If you decide to self-publish, editing your work is the single most crucial step you cannot skip. You can get away with a self-made cover, website, blurb, and interior design, but editing is one area you need help, no matter how good and experienced you are.
Every author benefits from a fresh pair of eyes, but many indie writers skip editing because of budget constraints. Others want to edit their books, but have no idea how. Traditionally, this has never been something authors had to worry about – agents and publishers were the ones to guide writers through the process. However, if you are self-publishing, you are in charge of the whole production process – from the rough draft, through all editing and formatting stages, and up to the final product.
In this post, I will cover the different kinds manuscript editing.
Sometimes called Content Editing, this is the first part of your editing process. At this stage, you don’t care about spelling and grammar, but focus on the big picture. Does your plot make sense? Are there any plot holes? Abandoned storylines? Is the action moving too fast? Too slowly? Are your plot twists unexpected and yet believable? Are your characters relatable? Are readers rooting for your protagonists and loving to hate your villains? Do you have any inconsistencies?
At this point, you may end up completely rewriting your manuscript. You might scrape entire plots and introduce new ones. You might delete whole chapters, write new content, and rearrange what you already have.
This editing stage is extremely important. Authors are often too close to their own manuscript and fail to see any problems. Someone approaching the book from a reader’s perspective can spot plot holes you are likely to miss.
Generally, areas covered by a developmental edit include:
– Plot structure
– Character arcs
When I finished the first draft of Kingdom of Ashes, I knew the manuscript still required lots of work. Still, I was certain that there was one element I would have no problems with – world-building. I had spent so much time meticulously crafting the history and mythology of the Nightfall universe that there was no way I could have missed something. Or was there? My first beta reader provided the following feedback:
One of the main worldbuilding problems is the fact that you never really describe what the vampires are capable of physically. If they can move fast enough to dodge bullets, how is anything humans do enough to stop them?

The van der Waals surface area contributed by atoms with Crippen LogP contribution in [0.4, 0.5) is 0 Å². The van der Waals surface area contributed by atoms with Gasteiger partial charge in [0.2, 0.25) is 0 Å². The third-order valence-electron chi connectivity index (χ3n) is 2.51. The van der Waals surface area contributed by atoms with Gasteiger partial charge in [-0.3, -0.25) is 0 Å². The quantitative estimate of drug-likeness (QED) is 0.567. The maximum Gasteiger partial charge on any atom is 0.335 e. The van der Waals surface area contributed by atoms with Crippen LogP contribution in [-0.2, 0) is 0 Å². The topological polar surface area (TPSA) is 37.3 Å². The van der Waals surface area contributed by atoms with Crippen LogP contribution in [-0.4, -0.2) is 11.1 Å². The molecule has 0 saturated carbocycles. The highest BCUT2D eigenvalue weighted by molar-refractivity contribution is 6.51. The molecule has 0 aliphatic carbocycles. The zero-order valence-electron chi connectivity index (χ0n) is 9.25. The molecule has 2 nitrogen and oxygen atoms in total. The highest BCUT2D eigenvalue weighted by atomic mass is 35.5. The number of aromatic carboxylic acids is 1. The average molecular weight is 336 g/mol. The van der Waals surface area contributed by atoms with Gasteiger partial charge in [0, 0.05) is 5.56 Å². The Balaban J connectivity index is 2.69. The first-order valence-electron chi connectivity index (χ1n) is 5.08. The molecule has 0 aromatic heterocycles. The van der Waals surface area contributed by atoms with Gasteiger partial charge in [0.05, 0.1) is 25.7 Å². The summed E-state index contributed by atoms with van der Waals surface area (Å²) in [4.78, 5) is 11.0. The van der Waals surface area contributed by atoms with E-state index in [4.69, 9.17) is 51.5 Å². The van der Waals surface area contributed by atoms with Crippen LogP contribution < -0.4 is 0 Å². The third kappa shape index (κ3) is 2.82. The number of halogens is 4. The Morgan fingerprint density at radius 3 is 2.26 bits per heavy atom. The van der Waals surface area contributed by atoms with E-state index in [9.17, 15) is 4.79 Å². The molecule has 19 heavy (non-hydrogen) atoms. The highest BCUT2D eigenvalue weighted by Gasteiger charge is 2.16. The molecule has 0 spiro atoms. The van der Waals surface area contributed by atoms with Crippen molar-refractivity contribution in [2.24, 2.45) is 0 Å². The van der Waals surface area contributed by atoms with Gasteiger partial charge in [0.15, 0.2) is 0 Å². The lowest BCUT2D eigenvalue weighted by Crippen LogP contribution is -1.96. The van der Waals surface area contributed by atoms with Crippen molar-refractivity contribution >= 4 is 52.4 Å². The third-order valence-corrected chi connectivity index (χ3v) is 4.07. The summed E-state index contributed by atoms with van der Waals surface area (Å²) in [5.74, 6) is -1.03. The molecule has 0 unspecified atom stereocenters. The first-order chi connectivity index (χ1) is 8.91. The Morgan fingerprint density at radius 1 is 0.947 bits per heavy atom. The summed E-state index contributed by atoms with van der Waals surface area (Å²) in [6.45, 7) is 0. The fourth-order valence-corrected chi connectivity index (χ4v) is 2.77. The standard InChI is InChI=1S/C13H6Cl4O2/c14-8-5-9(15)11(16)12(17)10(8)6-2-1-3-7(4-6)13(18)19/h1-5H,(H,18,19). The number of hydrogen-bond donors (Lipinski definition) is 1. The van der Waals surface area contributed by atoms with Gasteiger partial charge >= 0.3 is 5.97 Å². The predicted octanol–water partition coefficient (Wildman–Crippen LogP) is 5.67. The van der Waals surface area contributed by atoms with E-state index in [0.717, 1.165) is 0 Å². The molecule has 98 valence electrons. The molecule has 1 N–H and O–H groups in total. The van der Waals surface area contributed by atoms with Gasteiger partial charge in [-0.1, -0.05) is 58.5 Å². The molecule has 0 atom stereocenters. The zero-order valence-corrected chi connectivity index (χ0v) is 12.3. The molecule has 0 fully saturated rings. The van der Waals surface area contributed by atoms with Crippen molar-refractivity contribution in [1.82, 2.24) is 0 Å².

I couldn’t believe it. I actually had scenes where vampires dodge bullets, and others where they got shot by crossbows. The error was so big, so obvious. How was it possible that I had missed that?
The thing is, you will always miss something. Often, you will miss obvious things. You are so close to your words that it is hard to take a step back and consider your manuscript from a distance.
Besides general comments, your developmental editor will provide line-by-line comments on your manuscript. Below is a sample of comments I got from one of my beta readers:
As you can see, this is not something inherently wrong, but your beta reader provides helpful suggestion that can improve your story. Needless to say, I followed her advice, and I believe the new version of this scene is better for it.
Quite often, reading your beta reader’s comments can feed your muse, and you will get ideas for more and more little details that will make your world richer.
This one is easy to miss when you are writing. In your head, you see the characters moving around and interacting, but you fail to describe every step. You never notice this because you know what is happening and what everyone is doing, but you never realize the reader doesn’t know that. A second pair of eyes is extremely helpful in identifying such gaps.
Again, my world-building problems are coming up. The story is from the perspective of a character who has initially never seen living nature, and I need to make sure all descriptions are consistent with her point of view. An editor is crucial for identifying any gaps.
This is the second stage of the editing process. Here the editor looks at your sentences line-by-line and, if necessary, rewrites them to sound better. This may include fixing grammar and spelling, rearranging your words for better clarity, replacing words to avoid repetitions, and cutting parts of your sentences to tighten the prose. The editor also addresses issues such as run-on sentences and wordiness.
This stage is important for authors like me, who are not writing in their native language. Still, even if you write in your mother tongue, and even if you are very good at it, you can benefit from an editor checking for any awkward or unclear wording.
Proofreading is the final stage in the editing process. It’s meant to identify typos and various formatting errors.
Never, ever hire a copy editor or a proofreader before you have completed developmental editing. You may end up rewriting your manuscript, so it will be a waste of time and money.
Sometimes editors talk about a fourth type – line editing. I’ve seen certain editors use it to mean a developmental edit, some – an intensive copy edit, and others – something in between. Often developmental editing is divided into two parts – the first is similar to a manuscript assessment, looking at the bigger picture and identifying all major problems that need fixing. The second, the “line edit,” is looking at your manuscript line-by-line and suggesting small changes on paragraph level. If you hire an editor to do a “line edit” for you, first make sure you know what they mean by it.
Getting help with your manuscript is essential, but a professional editor can be extremely expensive. In my next post I will cover budget (yet good) alternatives. In any case, if you can afford only one editing stage, I strongly suggest you choose the content editing. Readers will forgive a few typos. They won’t forgive a poor story.